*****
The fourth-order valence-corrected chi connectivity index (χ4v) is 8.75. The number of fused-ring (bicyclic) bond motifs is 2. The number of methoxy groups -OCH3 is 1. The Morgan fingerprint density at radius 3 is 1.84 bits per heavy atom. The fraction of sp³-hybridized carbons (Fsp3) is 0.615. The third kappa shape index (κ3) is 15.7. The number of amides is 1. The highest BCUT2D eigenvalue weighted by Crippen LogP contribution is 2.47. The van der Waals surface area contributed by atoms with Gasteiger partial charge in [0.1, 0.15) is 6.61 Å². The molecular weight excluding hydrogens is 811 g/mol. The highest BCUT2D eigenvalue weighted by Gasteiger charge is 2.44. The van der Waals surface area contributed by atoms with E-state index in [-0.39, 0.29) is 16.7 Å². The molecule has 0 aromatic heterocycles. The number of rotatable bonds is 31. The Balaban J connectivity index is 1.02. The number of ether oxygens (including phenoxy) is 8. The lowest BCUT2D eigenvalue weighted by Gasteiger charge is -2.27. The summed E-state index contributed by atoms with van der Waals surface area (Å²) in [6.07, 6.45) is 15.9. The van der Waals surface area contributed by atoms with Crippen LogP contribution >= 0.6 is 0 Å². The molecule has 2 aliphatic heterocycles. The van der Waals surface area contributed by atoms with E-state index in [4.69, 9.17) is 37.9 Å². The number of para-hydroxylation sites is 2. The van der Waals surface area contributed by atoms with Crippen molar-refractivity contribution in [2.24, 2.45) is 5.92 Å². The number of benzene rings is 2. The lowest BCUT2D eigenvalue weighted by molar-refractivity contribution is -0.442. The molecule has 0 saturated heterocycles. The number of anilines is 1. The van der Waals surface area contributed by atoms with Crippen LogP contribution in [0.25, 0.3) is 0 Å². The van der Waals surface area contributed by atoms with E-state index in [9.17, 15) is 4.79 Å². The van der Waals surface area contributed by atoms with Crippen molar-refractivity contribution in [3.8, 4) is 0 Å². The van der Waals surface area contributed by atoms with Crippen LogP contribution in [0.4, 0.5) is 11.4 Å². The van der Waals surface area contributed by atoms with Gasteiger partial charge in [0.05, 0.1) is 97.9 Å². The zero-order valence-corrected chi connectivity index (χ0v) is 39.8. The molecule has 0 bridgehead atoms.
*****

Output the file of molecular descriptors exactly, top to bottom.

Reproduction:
The fourth-order valence-corrected chi connectivity index (χ4v) is 8.75. The number of fused-ring (bicyclic) bond motifs is 2. The number of methoxy groups -OCH3 is 1. The Morgan fingerprint density at radius 3 is 1.84 bits per heavy atom. The fraction of sp³-hybridized carbons (Fsp3) is 0.615. The third kappa shape index (κ3) is 15.7. The number of amides is 1. The highest BCUT2D eigenvalue weighted by Crippen LogP contribution is 2.47. The van der Waals surface area contributed by atoms with Gasteiger partial charge in [0.1, 0.15) is 6.61 Å². The molecular weight excluding hydrogens is 811 g/mol. The highest BCUT2D eigenvalue weighted by Gasteiger charge is 2.44. The van der Waals surface area contributed by atoms with E-state index in [-0.39, 0.29) is 16.7 Å². The molecule has 0 aromatic heterocycles. The number of rotatable bonds is 31. The Balaban J connectivity index is 1.02. The number of ether oxygens (including phenoxy) is 8. The lowest BCUT2D eigenvalue weighted by Gasteiger charge is -2.27. The summed E-state index contributed by atoms with van der Waals surface area (Å²) in [6.07, 6.45) is 15.9. The van der Waals surface area contributed by atoms with Crippen LogP contribution >= 0.6 is 0 Å². The molecule has 2 aliphatic heterocycles. The van der Waals surface area contributed by atoms with E-state index in [4.69, 9.17) is 37.9 Å². The number of para-hydroxylation sites is 2. The van der Waals surface area contributed by atoms with Crippen molar-refractivity contribution in [2.24, 2.45) is 5.92 Å². The number of benzene rings is 2. The lowest BCUT2D eigenvalue weighted by molar-refractivity contribution is -0.442. The molecule has 0 saturated heterocycles. The number of anilines is 1. The van der Waals surface area contributed by atoms with Crippen LogP contribution in [0.25, 0.3) is 0 Å². The van der Waals surface area contributed by atoms with E-state index in [9.17, 15) is 4.79 Å². The van der Waals surface area contributed by atoms with Crippen molar-refractivity contribution in [3.8, 4) is 0 Å². The van der Waals surface area contributed by atoms with Crippen LogP contribution in [0.4, 0.5) is 11.4 Å². The van der Waals surface area contributed by atoms with Gasteiger partial charge in [0.05, 0.1) is 97.9 Å². The zero-order valence-corrected chi connectivity index (χ0v) is 39.8. The molecule has 0 bridgehead atoms.